Jake’s Sunday Post: SENTIMENTAL VALUE (Kitchen Renovation -1)

Jake’s Theme this week “Sentimental Value” is exactly what I have wanted to write about.

We have lived in our house we considered home for over twenty years. The children have grown up and left. It is after months of talking, planning and looking around that my husband and I are finally launching a kitchen renovation, first ever since we have moved into this house. We are approaching this project with excitement and apprehension, and fortunately with a lot of support and advice from our friends who have been through similar endeavours. They all reassure us that it is well worth the money and the mess, though warning us of some frustration on the way.

Three days before the tradesmen came to tear down my kitchen, I had to clear out all the things on the counter top and inside the pantry. There were so many things that I had procrastinated in discarding or giving away and I had to deal with them now. Many of these items were no longer in use, but they stayed because I had space for them–just a little more clatter inside the cabinets and pantry. They were still here not because of my laziness, but more because of my clinging-on mentality, which is not uncommon either among fellow human beings I presume.

At the end of the day, and thanks to an unscrupulous guideline I set for myself, namely, “If in doubt, chuck it out”, I had one pile to store aside, one pile to go the the trash can and one pile to be given away to the thrift store. For now, I want to tell you more about what I have found inside my kitchen cabinets.

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When I pulled this copper pot out from the corner of a cabinet, I was totally amazed that I had forgotten about it all these years. This pot did not belong to me. It belonged to my mother-in-law, who sent it along together with her trunks containing some of her belongings when she came to Canada to join us 15 years ago. (My mother-in-law never intended to live in Canada. She returned to Hong Kong soon after obtaining her citizenship and visited us every year until she passed away in Hong Kong two years ago.) She left her trunks and this pot with us.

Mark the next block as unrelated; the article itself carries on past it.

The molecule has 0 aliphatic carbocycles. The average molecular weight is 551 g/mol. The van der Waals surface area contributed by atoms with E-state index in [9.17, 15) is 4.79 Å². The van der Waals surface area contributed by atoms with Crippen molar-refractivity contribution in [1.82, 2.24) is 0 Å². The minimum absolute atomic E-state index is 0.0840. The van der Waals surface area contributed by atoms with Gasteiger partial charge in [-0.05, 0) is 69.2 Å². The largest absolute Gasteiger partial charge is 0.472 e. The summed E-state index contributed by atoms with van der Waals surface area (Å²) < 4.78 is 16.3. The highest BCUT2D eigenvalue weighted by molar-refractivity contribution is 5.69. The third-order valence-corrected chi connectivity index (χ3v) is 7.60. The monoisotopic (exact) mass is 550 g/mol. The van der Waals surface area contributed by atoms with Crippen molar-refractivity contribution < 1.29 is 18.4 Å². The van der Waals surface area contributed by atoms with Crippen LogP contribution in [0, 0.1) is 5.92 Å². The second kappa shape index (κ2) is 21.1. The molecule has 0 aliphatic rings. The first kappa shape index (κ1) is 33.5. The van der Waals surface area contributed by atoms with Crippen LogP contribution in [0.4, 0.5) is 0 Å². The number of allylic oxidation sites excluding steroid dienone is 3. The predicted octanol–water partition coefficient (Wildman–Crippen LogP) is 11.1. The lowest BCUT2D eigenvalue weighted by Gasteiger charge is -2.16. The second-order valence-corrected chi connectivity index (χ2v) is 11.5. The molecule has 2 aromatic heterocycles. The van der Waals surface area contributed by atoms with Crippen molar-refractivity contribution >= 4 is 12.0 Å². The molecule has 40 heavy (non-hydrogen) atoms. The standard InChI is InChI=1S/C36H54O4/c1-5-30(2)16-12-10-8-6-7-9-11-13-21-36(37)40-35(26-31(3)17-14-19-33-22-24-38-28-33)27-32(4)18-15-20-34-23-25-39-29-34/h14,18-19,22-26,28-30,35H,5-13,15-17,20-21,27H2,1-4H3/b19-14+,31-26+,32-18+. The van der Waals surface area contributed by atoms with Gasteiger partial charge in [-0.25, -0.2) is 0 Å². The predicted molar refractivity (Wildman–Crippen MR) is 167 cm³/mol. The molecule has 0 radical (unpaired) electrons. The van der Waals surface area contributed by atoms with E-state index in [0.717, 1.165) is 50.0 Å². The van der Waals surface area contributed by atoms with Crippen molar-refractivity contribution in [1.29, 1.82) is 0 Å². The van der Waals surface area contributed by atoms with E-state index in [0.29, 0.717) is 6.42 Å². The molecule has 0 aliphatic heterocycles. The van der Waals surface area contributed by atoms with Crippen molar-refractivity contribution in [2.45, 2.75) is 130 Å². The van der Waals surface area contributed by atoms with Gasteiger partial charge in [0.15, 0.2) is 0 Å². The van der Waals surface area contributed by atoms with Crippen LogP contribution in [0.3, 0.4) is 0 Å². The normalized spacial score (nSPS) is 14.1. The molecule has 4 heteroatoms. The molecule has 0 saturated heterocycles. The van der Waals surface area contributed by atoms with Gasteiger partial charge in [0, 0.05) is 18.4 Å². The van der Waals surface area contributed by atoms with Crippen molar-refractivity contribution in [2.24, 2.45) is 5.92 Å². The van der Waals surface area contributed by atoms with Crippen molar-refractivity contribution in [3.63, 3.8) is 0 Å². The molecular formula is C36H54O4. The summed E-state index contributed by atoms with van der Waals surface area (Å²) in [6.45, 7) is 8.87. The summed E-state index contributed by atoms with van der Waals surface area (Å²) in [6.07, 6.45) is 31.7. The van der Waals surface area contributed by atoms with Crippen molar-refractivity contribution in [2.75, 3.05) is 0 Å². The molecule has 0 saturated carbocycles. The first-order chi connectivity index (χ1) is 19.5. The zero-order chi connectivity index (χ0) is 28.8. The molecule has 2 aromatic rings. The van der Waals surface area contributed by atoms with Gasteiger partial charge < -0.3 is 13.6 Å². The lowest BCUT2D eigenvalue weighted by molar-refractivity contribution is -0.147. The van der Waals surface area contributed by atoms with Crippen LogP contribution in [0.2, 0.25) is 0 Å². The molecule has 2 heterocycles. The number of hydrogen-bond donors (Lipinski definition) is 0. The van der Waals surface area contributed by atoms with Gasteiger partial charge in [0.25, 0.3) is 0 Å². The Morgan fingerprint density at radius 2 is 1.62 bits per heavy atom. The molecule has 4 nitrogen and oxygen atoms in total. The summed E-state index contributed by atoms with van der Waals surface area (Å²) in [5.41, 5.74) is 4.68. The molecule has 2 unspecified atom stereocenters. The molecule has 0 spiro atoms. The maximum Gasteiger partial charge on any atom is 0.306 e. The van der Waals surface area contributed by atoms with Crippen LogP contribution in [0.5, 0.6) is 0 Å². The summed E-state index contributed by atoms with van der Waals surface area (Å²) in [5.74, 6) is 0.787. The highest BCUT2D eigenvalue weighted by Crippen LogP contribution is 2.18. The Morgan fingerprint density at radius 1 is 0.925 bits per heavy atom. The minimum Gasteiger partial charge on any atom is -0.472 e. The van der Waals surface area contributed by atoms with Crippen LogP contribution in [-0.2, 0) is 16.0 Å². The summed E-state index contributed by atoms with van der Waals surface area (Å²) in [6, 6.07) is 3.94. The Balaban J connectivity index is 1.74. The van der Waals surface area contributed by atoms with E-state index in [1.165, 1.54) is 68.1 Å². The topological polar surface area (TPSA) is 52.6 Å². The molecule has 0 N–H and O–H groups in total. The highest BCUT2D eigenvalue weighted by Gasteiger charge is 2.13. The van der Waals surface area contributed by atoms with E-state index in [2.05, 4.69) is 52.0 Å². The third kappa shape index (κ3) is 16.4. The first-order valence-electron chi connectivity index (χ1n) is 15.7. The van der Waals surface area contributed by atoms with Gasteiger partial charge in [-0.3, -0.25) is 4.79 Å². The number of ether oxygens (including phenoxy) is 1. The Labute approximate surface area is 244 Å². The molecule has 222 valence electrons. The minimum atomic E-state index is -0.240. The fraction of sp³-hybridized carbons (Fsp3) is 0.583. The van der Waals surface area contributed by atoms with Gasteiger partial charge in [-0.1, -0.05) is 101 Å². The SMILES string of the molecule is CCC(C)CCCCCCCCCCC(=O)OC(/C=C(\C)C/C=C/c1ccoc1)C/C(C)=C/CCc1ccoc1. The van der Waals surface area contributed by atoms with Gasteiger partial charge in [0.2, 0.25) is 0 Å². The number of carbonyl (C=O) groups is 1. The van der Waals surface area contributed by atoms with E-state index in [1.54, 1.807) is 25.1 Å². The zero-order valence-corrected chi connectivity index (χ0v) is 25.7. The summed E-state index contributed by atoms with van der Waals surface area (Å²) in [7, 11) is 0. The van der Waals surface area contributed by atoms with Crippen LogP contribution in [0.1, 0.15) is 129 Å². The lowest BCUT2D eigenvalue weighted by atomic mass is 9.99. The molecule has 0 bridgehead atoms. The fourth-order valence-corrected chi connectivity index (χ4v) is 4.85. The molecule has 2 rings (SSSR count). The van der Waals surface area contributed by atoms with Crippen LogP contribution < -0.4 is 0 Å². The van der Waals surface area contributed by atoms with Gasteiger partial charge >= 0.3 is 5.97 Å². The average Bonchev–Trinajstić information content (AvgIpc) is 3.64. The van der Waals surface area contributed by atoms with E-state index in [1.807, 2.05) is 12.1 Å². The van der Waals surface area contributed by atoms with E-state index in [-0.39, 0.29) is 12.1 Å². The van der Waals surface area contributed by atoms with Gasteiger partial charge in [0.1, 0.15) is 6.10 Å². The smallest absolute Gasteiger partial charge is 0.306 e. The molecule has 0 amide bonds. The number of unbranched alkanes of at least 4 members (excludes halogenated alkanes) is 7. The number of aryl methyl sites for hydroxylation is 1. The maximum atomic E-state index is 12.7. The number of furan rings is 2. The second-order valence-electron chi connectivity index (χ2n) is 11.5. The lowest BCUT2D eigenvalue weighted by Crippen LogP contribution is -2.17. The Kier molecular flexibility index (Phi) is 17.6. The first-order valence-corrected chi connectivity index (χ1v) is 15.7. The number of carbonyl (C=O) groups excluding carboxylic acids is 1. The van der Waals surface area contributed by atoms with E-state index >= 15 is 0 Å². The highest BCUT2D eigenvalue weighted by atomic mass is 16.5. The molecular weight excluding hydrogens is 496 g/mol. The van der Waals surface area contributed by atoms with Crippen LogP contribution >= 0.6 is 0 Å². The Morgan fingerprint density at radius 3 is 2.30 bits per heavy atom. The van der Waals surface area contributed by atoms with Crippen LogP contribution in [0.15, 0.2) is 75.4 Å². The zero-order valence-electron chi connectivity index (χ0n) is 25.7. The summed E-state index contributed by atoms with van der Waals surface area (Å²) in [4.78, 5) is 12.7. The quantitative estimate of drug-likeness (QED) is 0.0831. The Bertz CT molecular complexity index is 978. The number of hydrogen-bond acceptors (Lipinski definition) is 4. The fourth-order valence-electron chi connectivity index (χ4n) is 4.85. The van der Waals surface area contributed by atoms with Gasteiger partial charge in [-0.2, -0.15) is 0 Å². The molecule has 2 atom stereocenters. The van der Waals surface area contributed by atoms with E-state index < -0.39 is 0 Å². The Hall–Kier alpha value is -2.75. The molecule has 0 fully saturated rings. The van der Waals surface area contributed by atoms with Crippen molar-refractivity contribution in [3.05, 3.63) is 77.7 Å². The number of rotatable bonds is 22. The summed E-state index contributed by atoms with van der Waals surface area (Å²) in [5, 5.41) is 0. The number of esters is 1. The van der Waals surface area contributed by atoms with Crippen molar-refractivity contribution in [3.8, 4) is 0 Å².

Essentially, this is a pot for braising soup in a water bath. Water and ingredients were put in the porcelain container, which then is put back to the copper container, filled with water and heated on a stove.  The plate conveniently served as the lid and was used to place the ingredients when the soup was made. I just love the little funnel for releasing the steam from the pot.

I felt very touched when I found this pot, because it had meant so much to my mother-in-law. She told me that this pot (and her trunks) had travelled with her and my husband’s family from Guangzhou, China to Hong Kong in 1949, just before the Communist government took over. My father-in-law made the decision to leave everything behind– and I truly admire him for his courage and foresight– and took a train with his family to Hong Kong to start a new life there. They wrote the first page of migration history in the family. They gave up a lot and made sacrifices to raise the family, ensuring that my husband and his siblings received good education. As I looked at the pot, I felt a lump in my throat. My husband and I had followed in the family footstep by migrating to another land mid-career. We did not look back, and frequently reminded ourselves not to count what we had lost, but to look at what we had gained. Like my in-laws, we have given our family not only freedom, but choices.